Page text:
In yesterday’s blog post I’d briefly mentioned something I referred to as the “Knowledge Management Strategy Maturity Levels” and someone asked in an email whether or not that was the same as applying the “maturity model” concept to KM. I replied that it wasn’t, and then thought that this might be a great opportunity to discuss the whole premise of being able to somehow apply a “maturity model” approach or concept to KM and why that doesn’t work.
When considering what to measure related to Knowledge Management, it is important to ensure that we measure the right things. The biggest challenge is, of course, to know exactly what are those “right things.” But it’s easier than you may think to find those right things to measure.
Read More on Knowledge Management Metrics – Focusing on What’s Important
I’d like to dedicate this particular post to a great comedian Bill Engvall, and his routine focused around “Here’s your sign.” This post is for those who in implementing Knowledge Management, truly need their sign, and especially for this “poster child” that really needed a sign.
I was having some off-line discussions related to KM metrics, as well as how to determine which KM initiatives make for the “best” for initial implementation, etc. And somewhere in those discussions we wandered smack into the middle of discussing why it seems that so many initial KM efforts have “problems.” And then at about the same time I received this absolute gem from Hubert Saint-Onge:
“When I was Senior Vice President of Strategic Capability at Clarica, I had to present my business plan on a quarterly basis to the CEO. In addition to knowledge management and learning, my portfolio included strategic planning, internal and external communication, human resources, and corporate branding. In other words, the full basket of intangibles.
The CFO attended these meetings and kept bringing up the measurement question. I was always able to side step the issue. One day, he became more vociferous than usual on the need to measure all this crap — in his words. Luckily, I had many opportunities to practice an answer. I said that I admired his passion for measuring and that I would like to take his lead on this matter. I promised right there that if he would share with me how he was measuring his organization’s finance and actuarial work was adding value to the company, I would right away adopt and apply this framework to the activities I was responsible for.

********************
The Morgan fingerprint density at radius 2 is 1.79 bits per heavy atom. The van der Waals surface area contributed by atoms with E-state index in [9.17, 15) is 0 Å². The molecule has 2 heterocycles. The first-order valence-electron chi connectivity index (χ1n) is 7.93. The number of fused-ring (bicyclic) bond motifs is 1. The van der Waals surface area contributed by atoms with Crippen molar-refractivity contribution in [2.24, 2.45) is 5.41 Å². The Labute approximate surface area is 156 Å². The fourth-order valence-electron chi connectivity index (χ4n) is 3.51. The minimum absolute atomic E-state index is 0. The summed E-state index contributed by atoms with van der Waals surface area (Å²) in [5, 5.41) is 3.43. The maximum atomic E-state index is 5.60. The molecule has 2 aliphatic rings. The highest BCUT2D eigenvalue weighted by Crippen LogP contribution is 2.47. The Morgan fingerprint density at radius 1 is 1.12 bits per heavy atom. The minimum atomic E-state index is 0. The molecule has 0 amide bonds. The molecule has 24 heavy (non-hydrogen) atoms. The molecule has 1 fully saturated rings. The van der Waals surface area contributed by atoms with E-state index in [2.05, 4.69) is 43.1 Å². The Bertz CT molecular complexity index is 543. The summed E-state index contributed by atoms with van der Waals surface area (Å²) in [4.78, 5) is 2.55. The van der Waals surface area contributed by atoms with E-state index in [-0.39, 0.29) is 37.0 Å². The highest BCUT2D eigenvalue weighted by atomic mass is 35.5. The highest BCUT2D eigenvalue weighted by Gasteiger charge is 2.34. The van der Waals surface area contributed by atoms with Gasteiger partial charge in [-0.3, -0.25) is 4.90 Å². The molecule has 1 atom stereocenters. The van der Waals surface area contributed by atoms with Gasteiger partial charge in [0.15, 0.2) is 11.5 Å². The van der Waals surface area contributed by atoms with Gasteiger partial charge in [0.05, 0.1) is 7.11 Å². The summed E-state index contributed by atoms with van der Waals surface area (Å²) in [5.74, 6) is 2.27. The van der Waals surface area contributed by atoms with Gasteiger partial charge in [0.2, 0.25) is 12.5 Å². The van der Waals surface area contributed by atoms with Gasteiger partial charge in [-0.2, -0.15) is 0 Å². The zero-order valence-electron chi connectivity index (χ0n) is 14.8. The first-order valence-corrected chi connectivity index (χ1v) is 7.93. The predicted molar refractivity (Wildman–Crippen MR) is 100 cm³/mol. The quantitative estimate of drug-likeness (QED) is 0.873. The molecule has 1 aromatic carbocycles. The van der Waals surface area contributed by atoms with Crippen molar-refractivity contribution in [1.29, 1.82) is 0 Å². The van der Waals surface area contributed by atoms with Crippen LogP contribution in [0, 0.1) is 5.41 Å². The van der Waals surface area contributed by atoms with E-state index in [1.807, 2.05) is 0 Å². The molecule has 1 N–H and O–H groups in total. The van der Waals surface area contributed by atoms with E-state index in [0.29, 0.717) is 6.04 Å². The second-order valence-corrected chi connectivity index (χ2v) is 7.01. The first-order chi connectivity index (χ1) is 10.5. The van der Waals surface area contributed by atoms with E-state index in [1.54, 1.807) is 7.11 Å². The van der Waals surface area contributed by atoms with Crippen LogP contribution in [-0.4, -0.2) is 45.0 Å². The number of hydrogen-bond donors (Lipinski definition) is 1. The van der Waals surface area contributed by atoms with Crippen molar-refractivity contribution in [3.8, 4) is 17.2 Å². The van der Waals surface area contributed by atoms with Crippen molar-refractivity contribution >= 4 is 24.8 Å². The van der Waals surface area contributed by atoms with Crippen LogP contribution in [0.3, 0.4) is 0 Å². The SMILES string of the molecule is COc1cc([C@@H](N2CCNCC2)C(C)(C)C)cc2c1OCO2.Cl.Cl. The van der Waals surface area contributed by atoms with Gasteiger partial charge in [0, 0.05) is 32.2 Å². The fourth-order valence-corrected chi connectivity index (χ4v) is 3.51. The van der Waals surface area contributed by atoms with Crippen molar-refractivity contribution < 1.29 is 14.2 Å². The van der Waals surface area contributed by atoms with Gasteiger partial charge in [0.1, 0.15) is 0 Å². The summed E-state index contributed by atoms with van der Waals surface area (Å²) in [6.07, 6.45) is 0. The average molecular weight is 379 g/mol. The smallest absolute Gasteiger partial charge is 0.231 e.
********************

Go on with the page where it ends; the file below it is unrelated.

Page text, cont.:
He looked at me dumb-founded. It had never occurred to him that he should measure what was considered conventional activities in the company: it’s that new so-called ‘crap’ we needed to measure. Isn’t it interesting that we put the onus of measurement on what is new when we have pile upon pile we don’t measure because it is just so. As all of us who have worked on this for decades, measuring the impact of growing intangible assets on the bottom line is no easy feat. It certainly cannot be trivialized because sometimes having wrong answers is worse than having no answer.”
I read an article the other day which made the claim that “About half of company knowledge-management initiatives stagnate or fail.” I asked the author of that article for the source of that statistic and I learned that it came from, well let’s just call them “X.”
Wow. A 50% failure rate? Would you willing take on something – voluntarily, with other choices readily available — if you knew that the failure rate was 50%? That sure doesn’t make much sense to me. Does it make sense to you? Seems like a bunch of potential candidates for the “List of business failures.”
[This is a reprint of a blog posting originally published at ITtoolbox on 9/25/2006. I wanted to have this one front and ready as I intend to follow-up another post along the same topic. Enjoy!]
Okay, this one isn’t so much a Daily Dose as it’s probably a chuckle. Well, maybe not exactly a chuckle…perhaps more like a snickering under my breath….
Was doing some searching this morning and turns out that a couple of my keywords steered me in a particular direction…and that took me to a blog post…which took me to some archived articles…and although I’ve been down this particular road before, I didn’t realize that there was now a new sign on the route. There is this “guy” out in the KM world…keeping this non-attribution…who has been forecasting the “death” of KM for about five + years. Not just leaving little posted notes on his ‘fridge (reading “Note to self, KM is dead. Buy flowers.”). Nope, more like the crazy that stands on a busy street corner with a sign that screams, “The end of the world is near.” (Preceded no doubt, by the death of KM according to him). All the while he encourages all he meets to “drink his Kool-aid.”